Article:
There are many creative and fun aspects of starting your own business as an independent contractor. You can choose a name for your business! Design your own place to work! You need to start your business off on the right foot. The trickier aspects of starting a business can seem intimidating. They might even deter you from branching out on your own. We’ve compiled a list of five steps to get you started and hopefully help you overcome any fear you might have about jumping in and becoming a business owner!
1. LLC or Sole Proprietorship
You can decide between registering your business as an LLC or establishing a sole proprietorship.
LLC stands for limited liability company. By establishing an LLC for yourself, you as a business owner (referred to as a “member”) are protected from lawsuits and/or creditors. As an LLC, your business is a separate entity from you. To start an LLC, you will need to register with the state in which you work. You will need to submit filing fees and keep up with annual dues. As a member of an LLC, you will need to list “LLC” in your company’s name. As an LLC, you will have to be careful to separate your business records and financial documents from your personal accounts and records. For extra information on LLCs, see this helpful guide.
If you choose to be a sole proprietorship you won’t need to pay initial fees or registration. As a sole proprietor, however, you could be pursued by lawyers and creditors as an individual for your business practices. As a self-employed person, the costs and profits of your business as a sole proprietor would be taxed as a self-employed person. The income of your business would be considered your personal income. Sole proprietorships require slightly less commitment and are easier to establish. A sole proprietorship can be a good place to start when beginning a business, depending on your level of desired investment. As a sole proprietor, you will file your income on a Schedule C form as a part of your personal tax return. For extra information on sole proprietorships, see this page.
2. Separate personal from business
Regardless of your status as an LLC or sole proprietor, you should be sure to separate personal finances from your business accounts.
Setting up a separate account for your business has this wonderful effect of making the business come alive and seem real. It allows you to be conscious of how money is operating in your business and the effect it’s having on your [separated] personal finances. By keeping a separate credit card for business expenses, you won’t allow your finances to get murky and will relieve your own stress.
3. Educate yourself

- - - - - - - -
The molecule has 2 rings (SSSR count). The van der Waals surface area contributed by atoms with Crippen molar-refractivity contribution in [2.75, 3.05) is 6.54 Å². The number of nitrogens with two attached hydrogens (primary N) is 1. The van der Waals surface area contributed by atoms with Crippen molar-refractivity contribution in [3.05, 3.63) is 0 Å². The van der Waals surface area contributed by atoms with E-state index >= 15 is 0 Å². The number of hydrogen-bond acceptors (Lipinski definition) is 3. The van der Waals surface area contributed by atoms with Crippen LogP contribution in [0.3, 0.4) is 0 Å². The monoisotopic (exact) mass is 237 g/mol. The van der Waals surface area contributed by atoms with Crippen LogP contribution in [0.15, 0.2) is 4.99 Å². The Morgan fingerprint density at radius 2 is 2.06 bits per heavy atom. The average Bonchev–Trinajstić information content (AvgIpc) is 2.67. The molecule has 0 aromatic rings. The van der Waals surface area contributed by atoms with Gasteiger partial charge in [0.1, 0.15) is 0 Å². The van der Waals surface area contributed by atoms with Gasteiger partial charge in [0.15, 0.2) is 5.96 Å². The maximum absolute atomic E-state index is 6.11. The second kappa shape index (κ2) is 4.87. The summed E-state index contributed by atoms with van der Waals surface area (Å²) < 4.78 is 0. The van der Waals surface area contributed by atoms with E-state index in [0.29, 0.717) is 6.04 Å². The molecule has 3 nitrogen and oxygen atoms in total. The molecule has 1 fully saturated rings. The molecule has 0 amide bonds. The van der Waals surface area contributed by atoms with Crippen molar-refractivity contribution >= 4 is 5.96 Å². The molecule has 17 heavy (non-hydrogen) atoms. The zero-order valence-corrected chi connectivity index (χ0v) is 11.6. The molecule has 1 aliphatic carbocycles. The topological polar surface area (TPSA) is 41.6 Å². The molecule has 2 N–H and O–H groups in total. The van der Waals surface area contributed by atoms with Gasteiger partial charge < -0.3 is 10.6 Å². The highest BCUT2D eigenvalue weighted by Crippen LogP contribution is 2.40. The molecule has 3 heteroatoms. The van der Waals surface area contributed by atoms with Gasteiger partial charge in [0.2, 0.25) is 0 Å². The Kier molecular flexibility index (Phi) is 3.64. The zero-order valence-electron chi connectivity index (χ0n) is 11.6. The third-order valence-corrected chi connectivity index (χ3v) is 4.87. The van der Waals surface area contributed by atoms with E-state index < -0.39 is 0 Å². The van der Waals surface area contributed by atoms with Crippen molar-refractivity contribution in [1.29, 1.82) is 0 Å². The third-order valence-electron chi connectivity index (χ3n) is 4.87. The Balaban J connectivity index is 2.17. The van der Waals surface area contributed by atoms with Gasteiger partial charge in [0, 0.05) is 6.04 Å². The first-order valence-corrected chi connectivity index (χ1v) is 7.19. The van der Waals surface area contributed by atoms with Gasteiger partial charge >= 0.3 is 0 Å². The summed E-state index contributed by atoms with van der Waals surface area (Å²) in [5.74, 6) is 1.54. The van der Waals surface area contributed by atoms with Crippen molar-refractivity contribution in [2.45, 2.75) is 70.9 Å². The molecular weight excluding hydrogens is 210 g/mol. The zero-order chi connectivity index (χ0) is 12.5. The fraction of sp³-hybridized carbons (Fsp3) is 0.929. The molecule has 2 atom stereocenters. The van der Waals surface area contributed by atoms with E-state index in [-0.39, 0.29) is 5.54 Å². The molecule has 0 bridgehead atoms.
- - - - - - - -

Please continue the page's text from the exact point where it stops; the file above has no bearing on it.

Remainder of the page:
Educate yourself on how you will pay your taxes.
Before you even begin your business, you should look into what kinds of taxes you will be responsible for at year’s end. This is a good practice whether you’re setting yourself up as a sole proprietorship or an LLC. Will you be working from home or does your business own property? What kinds of self-employment taxes [social security and Medicare, for example] will you be responsible for? Does your state require gross receipts taxes or franchise taxes on business income? Will you be employing anyone and if so, what employment taxes might you be responsible for? The more you know, the more questions you’ll have—most of which can be answered online.
4. Track finances
Track every financial fluctuation, payment, and cost.
You should track and thoroughly document every business expense. It doesn’t matter if you’re buying a desk, or an eraser—to receive a tax deduction and for your own peace of mind, you should record every financial action. You should save every invoice and receipt. Create a special folder especially for your business invoices and receipts. Each week, enter these transactions into a master document that lists both profits and expenses. You should write the dates onto every piece of financial ephemera. You will thank yourself down the line when you’re both secure in the knowledge of how much you’re spending and when you can apply for and receive tax deductions.
5. Get help
Don’t be afraid to ask for (and pay for) help.
You might consider making an appointment with an accountant to be sure you are going into the financial year with a clear-headed plan. This may seem an unnecessary cost at first, but it will help you understand aspects of your financial situation that aren’t easily googled. Talking to a financial adviser or accountant will allow you to begin this new phase of your business life with a sense of safety and responsibility and with a set of goals and plans.
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Disclaimer: The above informational materials are not intended, and should not be taken, as legal or tax advice. You should contact an attorney and accountant for advice on specific legal and tax issues.